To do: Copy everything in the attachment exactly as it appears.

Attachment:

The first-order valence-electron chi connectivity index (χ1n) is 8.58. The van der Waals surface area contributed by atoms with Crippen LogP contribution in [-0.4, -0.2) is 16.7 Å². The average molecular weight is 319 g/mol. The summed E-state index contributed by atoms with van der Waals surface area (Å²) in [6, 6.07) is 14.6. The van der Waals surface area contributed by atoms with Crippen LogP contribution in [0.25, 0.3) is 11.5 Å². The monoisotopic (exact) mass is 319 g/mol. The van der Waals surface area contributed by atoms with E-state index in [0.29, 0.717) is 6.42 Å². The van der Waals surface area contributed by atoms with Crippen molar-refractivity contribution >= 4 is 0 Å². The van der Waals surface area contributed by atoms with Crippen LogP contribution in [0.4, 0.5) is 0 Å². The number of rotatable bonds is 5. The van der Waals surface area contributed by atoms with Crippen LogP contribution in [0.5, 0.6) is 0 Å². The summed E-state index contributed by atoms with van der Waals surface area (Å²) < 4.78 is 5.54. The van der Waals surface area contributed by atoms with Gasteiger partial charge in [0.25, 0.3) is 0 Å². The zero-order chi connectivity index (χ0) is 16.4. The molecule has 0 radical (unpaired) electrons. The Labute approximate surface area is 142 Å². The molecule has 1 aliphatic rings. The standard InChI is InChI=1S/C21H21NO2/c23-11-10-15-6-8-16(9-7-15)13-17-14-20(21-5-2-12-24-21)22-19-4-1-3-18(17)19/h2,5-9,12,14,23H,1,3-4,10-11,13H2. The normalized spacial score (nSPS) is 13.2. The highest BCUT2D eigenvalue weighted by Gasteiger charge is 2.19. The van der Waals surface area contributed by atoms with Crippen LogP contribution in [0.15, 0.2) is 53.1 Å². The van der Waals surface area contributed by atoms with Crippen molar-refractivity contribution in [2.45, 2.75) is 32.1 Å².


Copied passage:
The first-order valence-electron chi connectivity index (χ1n) is 8.58. The van der Waals surface area contributed by atoms with Crippen LogP contribution in [-0.4, -0.2) is 16.7 Å². The average molecular weight is 319 g/mol. The summed E-state index contributed by atoms with van der Waals surface area (Å²) in [6, 6.07) is 14.6. The van der Waals surface area contributed by atoms with Crippen LogP contribution in [0.25, 0.3) is 11.5 Å². The monoisotopic (exact) mass is 319 g/mol. The van der Waals surface area contributed by atoms with E-state index in [0.29, 0.717) is 6.42 Å². The van der Waals surface area contributed by atoms with Crippen molar-refractivity contribution >= 4 is 0 Å². The van der Waals surface area contributed by atoms with Crippen LogP contribution in [0.4, 0.5) is 0 Å². The number of rotatable bonds is 5. The van der Waals surface area contributed by atoms with Crippen LogP contribution in [0.5, 0.6) is 0 Å². The summed E-state index contributed by atoms with van der Waals surface area (Å²) < 4.78 is 5.54. The van der Waals surface area contributed by atoms with Gasteiger partial charge in [0.25, 0.3) is 0 Å². The zero-order chi connectivity index (χ0) is 16.4. The molecule has 0 radical (unpaired) electrons. The Labute approximate surface area is 142 Å². The molecule has 1 aliphatic rings. The standard InChI is InChI=1S/C21H21NO2/c23-11-10-15-6-8-16(9-7-15)13-17-14-20(21-5-2-12-24-21)22-19-4-1-3-18(17)19/h2,5-9,12,14,23H,1,3-4,10-11,13H2. The normalized spacial score (nSPS) is 13.2. The highest BCUT2D eigenvalue weighted by Gasteiger charge is 2.19. The van der Waals surface area contributed by atoms with Crippen LogP contribution in [0.15, 0.2) is 53.1 Å². The van der Waals surface area contributed by atoms with Crippen molar-refractivity contribution in [2.45, 2.75) is 32.1 Å².